Last January 15th, Wikipedia got his 10th anniversary. In Guadalajara, we’ve got a local celebration Mexican style, with mariachi and tequila.
Seeking for a free content encyclopedia, Jimmy Wales and Larry Sanger developed back in 2000 a first project Nupedia, where contents were written by experts. The expert’s logic demanded a very slow revision process. The search for speeding that process a parallel strategy started, that when mixed with the culture and philosophy of free movements, ended up in creating Wikipedia, the encyclopedia everyone can edit.
It is this quality, everyone, the one that has lead to lots of critiques around is validity. If it is not written by validated and recognized experts, our first thought is that we cannot think on the information being trustable. Nevertheless, there is formal research that speaks of its quality –in certain topics and languages- (the first one, published just 4 years after it was borne, by Nature, and famous for the conflict with Britanica Encyclopedia). Concerns about quality on information produced by people on internet is in all fields (for example, in health information produced by patients). Research, in general, tends to say that together, we can build trustable information.
The key is in “together”. Wikipedia is not an encyclopedia where anyone, isolated, can edit content. There is a working process, which includes helping one another to keep the stated values (for example, neutrality) and to learn to be Wikipedia editors.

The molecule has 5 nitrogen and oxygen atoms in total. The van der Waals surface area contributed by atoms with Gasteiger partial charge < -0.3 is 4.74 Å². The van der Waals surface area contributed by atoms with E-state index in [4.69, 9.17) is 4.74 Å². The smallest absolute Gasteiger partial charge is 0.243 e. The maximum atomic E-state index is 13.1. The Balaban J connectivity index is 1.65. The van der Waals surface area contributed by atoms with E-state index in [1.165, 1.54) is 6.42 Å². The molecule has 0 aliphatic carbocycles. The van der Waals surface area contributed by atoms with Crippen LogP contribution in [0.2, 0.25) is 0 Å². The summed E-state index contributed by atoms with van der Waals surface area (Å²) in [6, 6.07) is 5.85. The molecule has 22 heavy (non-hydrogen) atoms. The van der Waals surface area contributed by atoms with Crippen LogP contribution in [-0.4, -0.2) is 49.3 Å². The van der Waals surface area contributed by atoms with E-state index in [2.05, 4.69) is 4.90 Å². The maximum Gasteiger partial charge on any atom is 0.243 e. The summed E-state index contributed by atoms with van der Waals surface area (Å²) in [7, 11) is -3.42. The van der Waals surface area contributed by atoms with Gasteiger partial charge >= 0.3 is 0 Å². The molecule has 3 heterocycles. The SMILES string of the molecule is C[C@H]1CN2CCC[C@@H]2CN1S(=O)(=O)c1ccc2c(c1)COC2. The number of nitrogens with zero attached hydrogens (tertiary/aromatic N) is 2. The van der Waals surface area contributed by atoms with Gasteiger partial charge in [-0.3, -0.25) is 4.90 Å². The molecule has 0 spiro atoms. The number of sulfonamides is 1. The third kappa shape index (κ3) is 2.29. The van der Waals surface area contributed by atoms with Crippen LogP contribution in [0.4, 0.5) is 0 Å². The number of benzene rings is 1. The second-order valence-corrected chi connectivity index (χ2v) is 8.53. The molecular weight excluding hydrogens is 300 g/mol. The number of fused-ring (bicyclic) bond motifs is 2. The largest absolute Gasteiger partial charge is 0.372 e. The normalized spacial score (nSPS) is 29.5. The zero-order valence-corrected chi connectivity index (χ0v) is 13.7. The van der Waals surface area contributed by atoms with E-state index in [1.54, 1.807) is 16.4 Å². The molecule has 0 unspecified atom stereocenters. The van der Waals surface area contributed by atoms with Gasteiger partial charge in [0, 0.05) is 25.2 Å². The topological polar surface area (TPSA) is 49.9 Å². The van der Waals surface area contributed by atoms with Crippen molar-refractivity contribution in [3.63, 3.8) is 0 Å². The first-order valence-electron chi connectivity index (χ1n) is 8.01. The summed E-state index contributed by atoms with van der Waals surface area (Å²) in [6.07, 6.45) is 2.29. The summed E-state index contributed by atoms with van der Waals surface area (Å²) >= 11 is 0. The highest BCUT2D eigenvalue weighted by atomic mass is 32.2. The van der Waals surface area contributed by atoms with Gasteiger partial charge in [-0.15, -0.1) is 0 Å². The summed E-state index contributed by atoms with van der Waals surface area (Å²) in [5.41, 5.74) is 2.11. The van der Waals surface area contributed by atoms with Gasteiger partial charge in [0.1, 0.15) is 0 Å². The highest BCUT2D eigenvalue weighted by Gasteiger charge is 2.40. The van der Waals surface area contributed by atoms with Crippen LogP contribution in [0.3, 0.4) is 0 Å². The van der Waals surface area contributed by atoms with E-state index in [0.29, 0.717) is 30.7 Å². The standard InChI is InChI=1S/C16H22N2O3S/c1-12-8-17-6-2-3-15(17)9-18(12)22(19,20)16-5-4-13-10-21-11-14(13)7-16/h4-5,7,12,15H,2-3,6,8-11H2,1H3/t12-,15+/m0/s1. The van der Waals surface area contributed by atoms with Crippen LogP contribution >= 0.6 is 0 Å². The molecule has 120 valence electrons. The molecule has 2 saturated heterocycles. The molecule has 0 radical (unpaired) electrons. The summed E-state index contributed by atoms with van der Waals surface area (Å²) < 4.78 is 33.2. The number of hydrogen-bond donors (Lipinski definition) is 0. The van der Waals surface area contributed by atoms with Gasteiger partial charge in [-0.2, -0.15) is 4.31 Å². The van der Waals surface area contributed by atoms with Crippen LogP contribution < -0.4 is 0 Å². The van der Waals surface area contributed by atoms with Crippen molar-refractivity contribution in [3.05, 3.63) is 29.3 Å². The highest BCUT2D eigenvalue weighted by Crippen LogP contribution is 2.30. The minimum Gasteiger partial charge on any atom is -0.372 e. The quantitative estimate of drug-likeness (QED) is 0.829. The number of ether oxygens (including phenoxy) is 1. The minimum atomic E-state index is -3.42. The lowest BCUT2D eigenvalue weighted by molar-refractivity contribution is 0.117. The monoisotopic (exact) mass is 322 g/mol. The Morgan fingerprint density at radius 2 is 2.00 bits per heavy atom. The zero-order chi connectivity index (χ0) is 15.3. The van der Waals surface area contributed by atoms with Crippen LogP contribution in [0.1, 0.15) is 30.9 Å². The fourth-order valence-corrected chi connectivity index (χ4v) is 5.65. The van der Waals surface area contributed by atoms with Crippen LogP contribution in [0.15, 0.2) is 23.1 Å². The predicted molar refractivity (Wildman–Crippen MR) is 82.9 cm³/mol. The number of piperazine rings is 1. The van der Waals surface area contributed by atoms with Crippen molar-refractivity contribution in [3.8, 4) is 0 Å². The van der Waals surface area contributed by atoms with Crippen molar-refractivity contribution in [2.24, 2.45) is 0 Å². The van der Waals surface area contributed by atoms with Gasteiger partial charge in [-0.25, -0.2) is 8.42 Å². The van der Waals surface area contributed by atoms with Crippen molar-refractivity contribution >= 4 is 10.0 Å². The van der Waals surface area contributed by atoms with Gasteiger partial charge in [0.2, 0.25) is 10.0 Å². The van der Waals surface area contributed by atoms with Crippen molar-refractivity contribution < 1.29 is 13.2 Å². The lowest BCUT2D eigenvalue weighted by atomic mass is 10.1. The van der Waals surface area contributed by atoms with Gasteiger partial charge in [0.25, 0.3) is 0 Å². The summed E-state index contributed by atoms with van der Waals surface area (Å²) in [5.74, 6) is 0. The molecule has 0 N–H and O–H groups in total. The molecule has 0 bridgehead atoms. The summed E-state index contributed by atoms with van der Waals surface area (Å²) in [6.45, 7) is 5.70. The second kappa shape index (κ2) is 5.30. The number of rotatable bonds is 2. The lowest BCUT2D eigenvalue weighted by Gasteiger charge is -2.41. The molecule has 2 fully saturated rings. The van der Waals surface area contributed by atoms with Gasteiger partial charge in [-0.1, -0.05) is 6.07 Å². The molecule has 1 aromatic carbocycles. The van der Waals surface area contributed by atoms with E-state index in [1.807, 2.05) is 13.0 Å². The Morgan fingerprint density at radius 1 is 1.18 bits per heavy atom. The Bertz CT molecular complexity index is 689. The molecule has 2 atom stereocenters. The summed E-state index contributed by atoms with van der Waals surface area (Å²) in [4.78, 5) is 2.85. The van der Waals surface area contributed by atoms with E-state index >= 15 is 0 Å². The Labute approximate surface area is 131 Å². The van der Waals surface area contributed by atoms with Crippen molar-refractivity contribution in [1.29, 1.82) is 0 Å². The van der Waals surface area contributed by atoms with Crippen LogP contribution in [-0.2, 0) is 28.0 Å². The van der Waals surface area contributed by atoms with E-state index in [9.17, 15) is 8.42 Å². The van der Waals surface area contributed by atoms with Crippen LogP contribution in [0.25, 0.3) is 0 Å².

In the educational field, for me, the most important thing is not whether Wikipedia is trustable or not. They even declare that nothing prevents entrances that are erroneous or not clear, and that even if the editing process will help for that information to be arranged fast, “Wikipedia cannot be perfect”. For me, the important thing is to stop looking at knowledge as something “given” and expressed by an expert (that at school ends very easily in a meaningless copy+paste practice) and start conceptualizing knowledge as something alive, in constant change, and that can be developed collaborative. It’s about conceiving Wikipedia at its essence: a virtual community that together develops encyclopedia content, and, overall, a community where we can participate.
Wikipedia has recommendations for schools on how to use it to develop information literacy skills, and how to learn other digital citizenship ones: public domain concepts, collaborating in open communities of collective creation, writing skills, language domain, etc. They host as well, several educational projects.
An interesting example of this last educational uses was publish by Michigan University chemistry teachers at J. Chem. Educ. They asked students to edit Wikipedia with the objectives of exploring advanced concepts of chemistry and of learning to communicate sciences to a public with different backgrounds. In teams, students first identified weak entrances with key concepts. Then they develop and alterative text that was discussed in class and later inside the Wikipedia, where they received feedback of its community. After the experience students declared, apart from some references to the official objectives, the importance of collaborative learning, and that they liked helping to improve the quality of scientific information available to the public.
At its 10th anniversary, I invite you to look at Wikipedia’s daily life as an opportunity to move from an education centered in content dictated by experts and reproduced by students, into an education centered in learning and collective developement of knowledge, a knowledge that we can make public.
Original version in Spanish: http://blogs.iteso.mx/ote/2011/01/27/wikipedia-10-anos-de-colaborac...